Stravinsky took up music at an early age and began regular piano lessons at the age of nine, followed by music theory and composition. At the age of eight, he took part in the performance of the Tchaikovsky ballet The Sleeping Beauty at the Mariinsky Theater, which sparked a lifelong interest in ballets and the composer himself. At the age of fifteen, Stravinsky mastered Mendelssohn’s Piano Concerto No. 1 to perfection and completed the piano reduction of a string quartet by Alexander Glazunov, who reportedly considered Stravinsky non-musical and thought little about his skills.
Despite Stravinsky’s enthusiasm and musical skill, his parents expected him to study law, and he initially took up the subject. In 1901, he entered St. Petersburg University, studying criminal law and legal philosophy, but attending lectures was optional and he estimated that in four years of study he appeared in less than fifty classes. In 1902, Stravinsky met Vladimir, a fellow student at the University of Saint Petersburg and the youngest son of Nikolai Rimsky-Korsakov. Rimski-Korsakov at that time was probably a leading Russian composer and was a professor at the St. Petersburg Conservatory of Music. Stravinsky wanted to meet Vladimir’s father to discuss his musical aspirations. He spent the summer of 1902 with Rimski-Korsakov and his family in Heidelberg, Germany. Rimsky-Korsakov suggested to Stravinsky not to enter the Petersburg Conservatory, but to pursue private theory lessons.
Time Out Of Mind: Recollections From Stravinskyâ?ts Childhood
Until his father died of cancer in 1902, Stravinsky spent more time studying music than law. His decision to pursue his music career full-time helped him when the university closed for two months in 1905 in the aftermath of Bloody Sunday, preventing him from passing his final legal exams. In April 1906, Stravinsky received his half-course diploma and concentrated on music. In 1905, he began studying with Rimsky-Korsakov twice a week and began to consider him his second father. These lessons continued until Rimsky-Korsakov’s death in 1908. During this time, Stravinsky completed his first composition, Symphony in E flat major, cataloged as opus 1. After Rimsky-Korsakov’s death, Stravinsky composed the Funeral Song, Op. 5, which was executed once and then declared missing until its rediscovery in 2015.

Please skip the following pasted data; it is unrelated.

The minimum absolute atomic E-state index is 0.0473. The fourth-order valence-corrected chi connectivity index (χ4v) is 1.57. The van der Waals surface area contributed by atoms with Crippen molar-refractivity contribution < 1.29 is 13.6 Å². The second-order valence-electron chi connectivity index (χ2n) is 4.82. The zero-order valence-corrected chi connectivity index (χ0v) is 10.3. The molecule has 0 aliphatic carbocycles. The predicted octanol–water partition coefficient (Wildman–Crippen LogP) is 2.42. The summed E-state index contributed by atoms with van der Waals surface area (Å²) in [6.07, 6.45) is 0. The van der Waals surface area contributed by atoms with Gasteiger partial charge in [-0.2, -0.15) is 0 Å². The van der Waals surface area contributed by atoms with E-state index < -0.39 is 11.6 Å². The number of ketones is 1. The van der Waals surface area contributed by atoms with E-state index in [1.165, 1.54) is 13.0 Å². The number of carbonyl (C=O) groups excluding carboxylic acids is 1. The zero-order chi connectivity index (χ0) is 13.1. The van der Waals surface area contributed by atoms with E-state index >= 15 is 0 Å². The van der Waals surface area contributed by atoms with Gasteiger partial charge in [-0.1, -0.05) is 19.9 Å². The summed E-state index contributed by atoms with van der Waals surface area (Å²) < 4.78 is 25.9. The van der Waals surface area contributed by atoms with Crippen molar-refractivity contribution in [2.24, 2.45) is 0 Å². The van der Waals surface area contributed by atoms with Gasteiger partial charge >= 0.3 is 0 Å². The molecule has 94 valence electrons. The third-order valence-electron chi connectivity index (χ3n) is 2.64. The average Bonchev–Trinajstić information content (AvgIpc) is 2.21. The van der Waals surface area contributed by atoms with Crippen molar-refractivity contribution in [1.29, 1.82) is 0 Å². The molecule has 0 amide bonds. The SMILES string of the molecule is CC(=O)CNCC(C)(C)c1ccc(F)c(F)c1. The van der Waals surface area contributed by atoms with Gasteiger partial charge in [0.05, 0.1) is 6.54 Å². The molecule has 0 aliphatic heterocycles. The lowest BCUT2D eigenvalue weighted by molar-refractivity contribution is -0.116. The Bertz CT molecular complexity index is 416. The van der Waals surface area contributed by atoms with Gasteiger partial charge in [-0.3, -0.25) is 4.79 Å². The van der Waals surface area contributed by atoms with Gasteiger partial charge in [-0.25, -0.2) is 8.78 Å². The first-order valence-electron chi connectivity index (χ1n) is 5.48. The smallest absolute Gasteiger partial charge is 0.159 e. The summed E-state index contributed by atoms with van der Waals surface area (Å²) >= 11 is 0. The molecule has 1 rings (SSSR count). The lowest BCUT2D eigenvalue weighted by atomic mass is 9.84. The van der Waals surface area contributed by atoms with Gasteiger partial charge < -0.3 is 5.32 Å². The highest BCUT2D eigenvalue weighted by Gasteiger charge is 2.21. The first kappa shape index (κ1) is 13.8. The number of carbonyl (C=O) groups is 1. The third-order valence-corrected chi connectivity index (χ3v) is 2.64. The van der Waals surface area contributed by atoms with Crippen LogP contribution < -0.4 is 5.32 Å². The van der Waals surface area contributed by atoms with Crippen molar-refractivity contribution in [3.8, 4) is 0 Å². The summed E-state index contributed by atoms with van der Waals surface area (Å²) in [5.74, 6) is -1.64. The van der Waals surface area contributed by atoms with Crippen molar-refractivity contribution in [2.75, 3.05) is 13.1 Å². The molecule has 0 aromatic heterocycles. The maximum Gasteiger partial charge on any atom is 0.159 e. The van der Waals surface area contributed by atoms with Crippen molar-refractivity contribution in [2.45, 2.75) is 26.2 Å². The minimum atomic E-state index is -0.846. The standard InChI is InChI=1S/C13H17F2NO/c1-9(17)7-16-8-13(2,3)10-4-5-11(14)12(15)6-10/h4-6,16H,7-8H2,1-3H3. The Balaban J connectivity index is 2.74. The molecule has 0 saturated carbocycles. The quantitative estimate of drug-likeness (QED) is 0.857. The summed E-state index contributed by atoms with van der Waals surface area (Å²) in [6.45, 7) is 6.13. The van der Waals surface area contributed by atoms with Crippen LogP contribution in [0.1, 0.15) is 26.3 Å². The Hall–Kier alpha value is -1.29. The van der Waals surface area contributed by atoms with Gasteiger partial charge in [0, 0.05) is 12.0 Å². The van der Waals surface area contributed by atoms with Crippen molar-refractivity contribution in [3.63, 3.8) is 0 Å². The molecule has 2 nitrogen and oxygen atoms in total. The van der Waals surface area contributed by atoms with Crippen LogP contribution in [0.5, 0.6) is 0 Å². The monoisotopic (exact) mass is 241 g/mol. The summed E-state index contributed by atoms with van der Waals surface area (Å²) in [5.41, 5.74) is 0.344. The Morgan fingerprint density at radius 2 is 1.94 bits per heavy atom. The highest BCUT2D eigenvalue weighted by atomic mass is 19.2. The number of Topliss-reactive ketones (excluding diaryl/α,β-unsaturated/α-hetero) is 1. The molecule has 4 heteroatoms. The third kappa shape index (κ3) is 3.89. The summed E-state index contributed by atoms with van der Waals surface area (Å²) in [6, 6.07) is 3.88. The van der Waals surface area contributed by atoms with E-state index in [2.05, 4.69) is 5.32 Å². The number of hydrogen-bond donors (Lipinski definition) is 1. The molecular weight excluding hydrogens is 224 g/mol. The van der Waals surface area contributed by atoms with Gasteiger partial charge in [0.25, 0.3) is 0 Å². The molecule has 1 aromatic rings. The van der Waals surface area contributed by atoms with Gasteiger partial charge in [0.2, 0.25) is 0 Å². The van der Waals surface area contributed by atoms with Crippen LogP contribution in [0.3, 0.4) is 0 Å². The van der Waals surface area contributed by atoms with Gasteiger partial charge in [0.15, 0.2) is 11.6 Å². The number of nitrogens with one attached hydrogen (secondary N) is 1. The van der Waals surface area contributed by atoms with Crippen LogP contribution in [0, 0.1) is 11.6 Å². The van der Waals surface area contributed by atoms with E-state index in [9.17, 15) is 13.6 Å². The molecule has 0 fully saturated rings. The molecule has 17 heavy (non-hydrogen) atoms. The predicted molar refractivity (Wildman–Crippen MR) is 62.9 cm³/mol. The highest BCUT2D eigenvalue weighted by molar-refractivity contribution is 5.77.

In August 1905, Stravinsky became engaged to his cousin, Katherine Gavrylivna Nosenko. Despite the Orthodox Church’s opposition to cousin marriages, the couple got married on January 23, 1906. They lived in the family residence on the Kryukov Channel 6 in St. Petersburg before moving into a new house in Ustyugi, which was designed and built by Stravinsky. and which he later called his “heavenly place.” He wrote many of his first compositions there. It is now a museum with documents, letters and photos on display, and the annual Stravinsky Festival is held in nearby Lutsk. The first two children of Stravinsky and Nosenko, Fyodor Theodor and Ludmila, were born in 1907 and 1908, respectively.